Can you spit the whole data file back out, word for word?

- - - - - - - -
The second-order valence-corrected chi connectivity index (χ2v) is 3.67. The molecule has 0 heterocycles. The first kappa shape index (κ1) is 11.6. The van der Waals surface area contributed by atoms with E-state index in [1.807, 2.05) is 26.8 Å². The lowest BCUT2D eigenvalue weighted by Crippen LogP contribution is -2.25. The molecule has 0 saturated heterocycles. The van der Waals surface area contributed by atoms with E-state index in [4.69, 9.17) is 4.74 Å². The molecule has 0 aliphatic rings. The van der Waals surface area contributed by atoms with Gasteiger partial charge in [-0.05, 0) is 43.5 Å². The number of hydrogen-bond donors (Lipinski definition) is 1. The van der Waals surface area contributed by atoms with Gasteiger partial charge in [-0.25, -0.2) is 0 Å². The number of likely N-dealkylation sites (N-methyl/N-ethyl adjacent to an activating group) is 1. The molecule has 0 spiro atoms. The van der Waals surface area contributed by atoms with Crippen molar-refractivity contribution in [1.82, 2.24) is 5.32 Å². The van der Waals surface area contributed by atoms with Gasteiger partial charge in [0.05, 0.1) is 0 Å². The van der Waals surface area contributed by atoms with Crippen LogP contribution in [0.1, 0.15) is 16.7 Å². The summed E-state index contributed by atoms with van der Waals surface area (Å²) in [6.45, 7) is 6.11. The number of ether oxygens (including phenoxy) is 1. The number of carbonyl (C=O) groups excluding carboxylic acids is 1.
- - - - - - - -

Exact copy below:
The second-order valence-corrected chi connectivity index (χ2v) is 3.67. The molecule has 0 heterocycles. The first kappa shape index (κ1) is 11.6. The van der Waals surface area contributed by atoms with E-state index in [1.807, 2.05) is 26.8 Å². The lowest BCUT2D eigenvalue weighted by Crippen LogP contribution is -2.25. The molecule has 0 saturated heterocycles. The van der Waals surface area contributed by atoms with E-state index in [4.69, 9.17) is 4.74 Å². The molecule has 0 aliphatic rings. The van der Waals surface area contributed by atoms with Gasteiger partial charge in [-0.05, 0) is 43.5 Å². The number of hydrogen-bond donors (Lipinski definition) is 1. The van der Waals surface area contributed by atoms with Gasteiger partial charge in [-0.25, -0.2) is 0 Å². The number of likely N-dealkylation sites (N-methyl/N-ethyl adjacent to an activating group) is 1. The molecule has 0 spiro atoms. The van der Waals surface area contributed by atoms with Crippen molar-refractivity contribution in [1.82, 2.24) is 5.32 Å². The van der Waals surface area contributed by atoms with Gasteiger partial charge in [0.05, 0.1) is 0 Å². The van der Waals surface area contributed by atoms with Crippen LogP contribution in [0.1, 0.15) is 16.7 Å². The summed E-state index contributed by atoms with van der Waals surface area (Å²) in [6.45, 7) is 6.11. The number of ether oxygens (including phenoxy) is 1. The number of carbonyl (C=O) groups excluding carboxylic acids is 1.